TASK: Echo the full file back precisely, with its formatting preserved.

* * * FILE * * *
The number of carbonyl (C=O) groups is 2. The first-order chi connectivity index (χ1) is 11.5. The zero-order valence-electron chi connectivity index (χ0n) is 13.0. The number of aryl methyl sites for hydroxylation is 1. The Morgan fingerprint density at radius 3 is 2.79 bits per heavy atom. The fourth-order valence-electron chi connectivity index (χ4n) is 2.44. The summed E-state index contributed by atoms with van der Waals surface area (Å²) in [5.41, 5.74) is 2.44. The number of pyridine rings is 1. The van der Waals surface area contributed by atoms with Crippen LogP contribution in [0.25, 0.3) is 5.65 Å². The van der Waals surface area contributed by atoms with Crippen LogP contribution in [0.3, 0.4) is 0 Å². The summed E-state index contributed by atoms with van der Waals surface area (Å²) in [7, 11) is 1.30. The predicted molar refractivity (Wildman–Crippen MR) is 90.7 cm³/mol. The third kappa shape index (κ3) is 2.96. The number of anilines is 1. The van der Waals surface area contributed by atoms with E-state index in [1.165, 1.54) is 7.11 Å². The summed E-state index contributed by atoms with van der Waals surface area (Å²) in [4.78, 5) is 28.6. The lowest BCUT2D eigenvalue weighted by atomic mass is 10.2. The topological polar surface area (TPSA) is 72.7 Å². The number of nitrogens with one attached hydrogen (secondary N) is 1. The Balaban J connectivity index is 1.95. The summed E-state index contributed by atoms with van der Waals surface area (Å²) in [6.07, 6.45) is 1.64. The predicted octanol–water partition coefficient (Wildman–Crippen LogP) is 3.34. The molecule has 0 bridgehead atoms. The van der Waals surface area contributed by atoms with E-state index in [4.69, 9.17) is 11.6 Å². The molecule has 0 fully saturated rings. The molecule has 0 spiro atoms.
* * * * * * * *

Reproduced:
The number of carbonyl (C=O) groups is 2. The first-order chi connectivity index (χ1) is 11.5. The zero-order valence-electron chi connectivity index (χ0n) is 13.0. The number of aryl methyl sites for hydroxylation is 1. The Morgan fingerprint density at radius 3 is 2.79 bits per heavy atom. The fourth-order valence-electron chi connectivity index (χ4n) is 2.44. The summed E-state index contributed by atoms with van der Waals surface area (Å²) in [5.41, 5.74) is 2.44. The number of pyridine rings is 1. The van der Waals surface area contributed by atoms with Crippen LogP contribution in [0.25, 0.3) is 5.65 Å². The van der Waals surface area contributed by atoms with Crippen LogP contribution in [0.3, 0.4) is 0 Å². The summed E-state index contributed by atoms with van der Waals surface area (Å²) in [7, 11) is 1.30. The predicted molar refractivity (Wildman–Crippen MR) is 90.7 cm³/mol. The third kappa shape index (κ3) is 2.96. The number of anilines is 1. The van der Waals surface area contributed by atoms with E-state index in [1.165, 1.54) is 7.11 Å². The summed E-state index contributed by atoms with van der Waals surface area (Å²) in [4.78, 5) is 28.6. The lowest BCUT2D eigenvalue weighted by atomic mass is 10.2. The topological polar surface area (TPSA) is 72.7 Å². The number of nitrogens with one attached hydrogen (secondary N) is 1. The Balaban J connectivity index is 1.95. The summed E-state index contributed by atoms with van der Waals surface area (Å²) in [6.07, 6.45) is 1.64. The predicted octanol–water partition coefficient (Wildman–Crippen LogP) is 3.34. The molecule has 0 bridgehead atoms. The van der Waals surface area contributed by atoms with E-state index in [4.69, 9.17) is 11.6 Å². The molecule has 0 fully saturated rings. The molecule has 0 spiro atoms.